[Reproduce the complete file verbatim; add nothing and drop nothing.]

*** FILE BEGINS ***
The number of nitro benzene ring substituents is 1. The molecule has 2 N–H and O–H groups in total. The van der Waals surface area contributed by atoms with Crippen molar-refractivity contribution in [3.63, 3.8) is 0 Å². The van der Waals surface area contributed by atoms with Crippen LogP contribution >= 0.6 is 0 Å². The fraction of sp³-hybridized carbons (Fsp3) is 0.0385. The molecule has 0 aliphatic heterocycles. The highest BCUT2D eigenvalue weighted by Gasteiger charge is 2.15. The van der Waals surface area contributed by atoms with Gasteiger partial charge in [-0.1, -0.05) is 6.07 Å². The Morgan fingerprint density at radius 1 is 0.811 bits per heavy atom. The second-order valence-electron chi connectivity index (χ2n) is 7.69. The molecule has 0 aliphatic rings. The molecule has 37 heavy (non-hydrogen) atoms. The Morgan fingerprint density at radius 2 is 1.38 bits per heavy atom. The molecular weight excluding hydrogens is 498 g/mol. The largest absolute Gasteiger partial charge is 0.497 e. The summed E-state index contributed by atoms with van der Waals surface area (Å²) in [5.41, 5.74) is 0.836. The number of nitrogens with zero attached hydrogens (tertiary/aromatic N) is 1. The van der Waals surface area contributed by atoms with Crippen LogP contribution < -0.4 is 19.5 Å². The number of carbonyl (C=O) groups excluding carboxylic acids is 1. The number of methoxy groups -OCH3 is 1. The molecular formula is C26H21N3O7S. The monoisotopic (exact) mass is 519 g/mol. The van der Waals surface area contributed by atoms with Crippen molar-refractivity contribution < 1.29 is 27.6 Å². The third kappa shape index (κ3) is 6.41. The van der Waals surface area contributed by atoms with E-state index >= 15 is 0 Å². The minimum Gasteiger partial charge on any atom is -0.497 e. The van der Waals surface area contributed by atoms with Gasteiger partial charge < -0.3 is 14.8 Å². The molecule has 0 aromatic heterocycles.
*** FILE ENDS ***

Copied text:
The number of nitro benzene ring substituents is 1. The molecule has 2 N–H and O–H groups in total. The van der Waals surface area contributed by atoms with Crippen molar-refractivity contribution in [3.63, 3.8) is 0 Å². The van der Waals surface area contributed by atoms with Crippen LogP contribution >= 0.6 is 0 Å². The fraction of sp³-hybridized carbons (Fsp3) is 0.0385. The molecule has 0 aliphatic heterocycles. The highest BCUT2D eigenvalue weighted by Gasteiger charge is 2.15. The van der Waals surface area contributed by atoms with Gasteiger partial charge in [-0.1, -0.05) is 6.07 Å². The Morgan fingerprint density at radius 1 is 0.811 bits per heavy atom. The second-order valence-electron chi connectivity index (χ2n) is 7.69. The molecule has 0 aliphatic rings. The molecule has 37 heavy (non-hydrogen) atoms. The Morgan fingerprint density at radius 2 is 1.38 bits per heavy atom. The molecular weight excluding hydrogens is 498 g/mol. The largest absolute Gasteiger partial charge is 0.497 e. The summed E-state index contributed by atoms with van der Waals surface area (Å²) in [5.41, 5.74) is 0.836. The number of nitrogens with zero attached hydrogens (tertiary/aromatic N) is 1. The van der Waals surface area contributed by atoms with Crippen LogP contribution < -0.4 is 19.5 Å². The number of carbonyl (C=O) groups excluding carboxylic acids is 1. The number of methoxy groups -OCH3 is 1. The molecular formula is C26H21N3O7S. The monoisotopic (exact) mass is 519 g/mol. The van der Waals surface area contributed by atoms with Crippen molar-refractivity contribution < 1.29 is 27.6 Å². The third kappa shape index (κ3) is 6.41. The van der Waals surface area contributed by atoms with E-state index >= 15 is 0 Å². The minimum Gasteiger partial charge on any atom is -0.497 e. The van der Waals surface area contributed by atoms with Gasteiger partial charge < -0.3 is 14.8 Å². The molecule has 0 aromatic heterocycles.